Once the child starts to be able to recognize one sight word, you can introduce at least one new word each day. At the beginning when teaching these words, you want to start slow.
Since sight words are based on memorization, that’s why I feel learning one word a day is perfect for this age level.
While you should introduce one new word a day, remember to review past sight words that you practiced with them before. It’s crucial to go over these sight words so they won’t forget them. Remember they are still preschoolers, repetition is key!
6. Stay Positive!
You never want to rush the learning process.
Forcing preschoolers to sit and complete work when they are not ready may cause the child to think negatively about learning.
You want your child to be EXCITED to learn. Don’t get frustrated if they don’t catch on right away or if it takes them a few days to master a word.
It will happen with time, and they will feel successful if you encourage them!
There are times that my daughter can just not grasp on to a word.
For example, she had trouble memorizing the word “find.” I asked her every day for 2 weeks what this word was and she wasn’t getting it.
I decided I was going to take a break and come back to it later on. I introduced the word to her again about a month later, and now she has no problem with it!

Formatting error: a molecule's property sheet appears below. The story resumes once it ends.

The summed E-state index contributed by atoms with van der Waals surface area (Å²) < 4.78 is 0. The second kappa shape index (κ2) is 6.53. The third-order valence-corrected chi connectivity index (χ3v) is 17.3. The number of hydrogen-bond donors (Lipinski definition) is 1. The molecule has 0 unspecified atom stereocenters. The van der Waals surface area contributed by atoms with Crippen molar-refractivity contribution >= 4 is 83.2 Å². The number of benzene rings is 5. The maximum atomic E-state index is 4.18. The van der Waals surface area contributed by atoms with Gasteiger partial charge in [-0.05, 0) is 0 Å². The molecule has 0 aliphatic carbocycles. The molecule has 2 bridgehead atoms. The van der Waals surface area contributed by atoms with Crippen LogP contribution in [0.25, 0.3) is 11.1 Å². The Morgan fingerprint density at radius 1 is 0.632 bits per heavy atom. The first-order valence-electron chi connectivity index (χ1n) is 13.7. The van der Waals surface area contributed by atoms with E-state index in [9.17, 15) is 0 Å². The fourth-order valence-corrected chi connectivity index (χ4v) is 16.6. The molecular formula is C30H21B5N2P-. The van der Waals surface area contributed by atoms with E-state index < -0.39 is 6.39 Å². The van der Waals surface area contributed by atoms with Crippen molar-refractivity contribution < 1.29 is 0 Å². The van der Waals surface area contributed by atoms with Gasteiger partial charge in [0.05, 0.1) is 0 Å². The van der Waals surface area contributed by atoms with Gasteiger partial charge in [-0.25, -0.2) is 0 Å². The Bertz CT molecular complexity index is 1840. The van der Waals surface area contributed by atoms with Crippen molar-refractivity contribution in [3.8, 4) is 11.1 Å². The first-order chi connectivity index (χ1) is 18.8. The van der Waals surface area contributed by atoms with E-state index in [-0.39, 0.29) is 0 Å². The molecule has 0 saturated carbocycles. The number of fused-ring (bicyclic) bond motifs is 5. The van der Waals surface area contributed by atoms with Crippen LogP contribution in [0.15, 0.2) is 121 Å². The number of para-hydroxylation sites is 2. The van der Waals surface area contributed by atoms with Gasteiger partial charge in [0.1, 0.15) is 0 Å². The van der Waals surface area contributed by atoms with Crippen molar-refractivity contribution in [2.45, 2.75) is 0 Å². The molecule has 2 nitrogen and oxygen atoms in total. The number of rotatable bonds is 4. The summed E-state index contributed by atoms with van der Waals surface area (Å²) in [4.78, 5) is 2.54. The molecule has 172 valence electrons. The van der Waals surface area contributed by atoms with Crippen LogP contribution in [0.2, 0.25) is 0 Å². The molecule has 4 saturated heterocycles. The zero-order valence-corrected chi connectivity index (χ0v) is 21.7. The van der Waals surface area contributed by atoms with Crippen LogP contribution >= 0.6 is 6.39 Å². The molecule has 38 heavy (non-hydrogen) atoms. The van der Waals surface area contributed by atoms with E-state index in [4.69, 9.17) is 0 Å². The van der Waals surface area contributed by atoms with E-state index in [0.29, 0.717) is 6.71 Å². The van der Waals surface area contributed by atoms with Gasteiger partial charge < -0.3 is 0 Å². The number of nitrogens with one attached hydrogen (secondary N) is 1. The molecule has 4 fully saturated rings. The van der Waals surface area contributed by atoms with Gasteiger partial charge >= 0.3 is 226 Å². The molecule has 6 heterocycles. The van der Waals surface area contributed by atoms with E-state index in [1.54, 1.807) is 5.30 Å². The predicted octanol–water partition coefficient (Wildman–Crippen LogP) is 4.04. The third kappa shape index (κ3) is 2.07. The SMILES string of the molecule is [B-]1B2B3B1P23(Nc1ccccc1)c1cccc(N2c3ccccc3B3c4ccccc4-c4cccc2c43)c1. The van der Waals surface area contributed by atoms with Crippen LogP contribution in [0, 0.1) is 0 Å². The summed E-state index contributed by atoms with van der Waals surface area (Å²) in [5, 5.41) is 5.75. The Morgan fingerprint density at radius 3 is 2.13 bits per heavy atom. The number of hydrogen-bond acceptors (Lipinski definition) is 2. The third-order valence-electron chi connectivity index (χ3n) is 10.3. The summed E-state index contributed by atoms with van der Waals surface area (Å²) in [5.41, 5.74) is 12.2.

As parents, we have to be patient with our children while they are learning.
We are supposed to be their biggest cheerleaders! Tell your child how proud you are when they learn a new word. They will feel your excitement and in return, be more excited to keep on learning new material!
7. Join An Online Learning Program
Starfall: Starfall just updated their site and added some fantastic new activities! They have a parent-teacher center where you can find worksheets to print for practice sight words. They also have interactive stories that you can read together and discuss the sight words. Lastly, there are phonics games and catchy songs to learn about tricky language rules. Starfall does have a yearly subscription that you have to pay for, but the cost is minimal.
ABC Mouse: They have paint the sight word games, sight word puzzles and they have books that focus on what sight words children should learn at their age level. A subscription for this program is monthly, and it’s $7.95 per month. You can cancel at any time if it’s not a good fit for your family!
Personally, my family has enjoyed Starfall more, it’s cheaper and provides great educational activities for your child.
Final Thoughts and Conclusion
Deciding when to start your preschoolers journey into reading is a fun but challenging adventure!
It’s important to start slow, begin with 2 letter sight words and stay positive with them! Try to mix up the activities that you do with them to learn sight words to keep them engaged and excited to learn!
I would love to help you on your journey to teaching your preschooler sight words. Whether you need some creative ideas or you need more helpful suggestions please leave a comment below.
If you have any great ideas that you would like to share as well on what helped you teach sight words to a preschooler, please share them with us!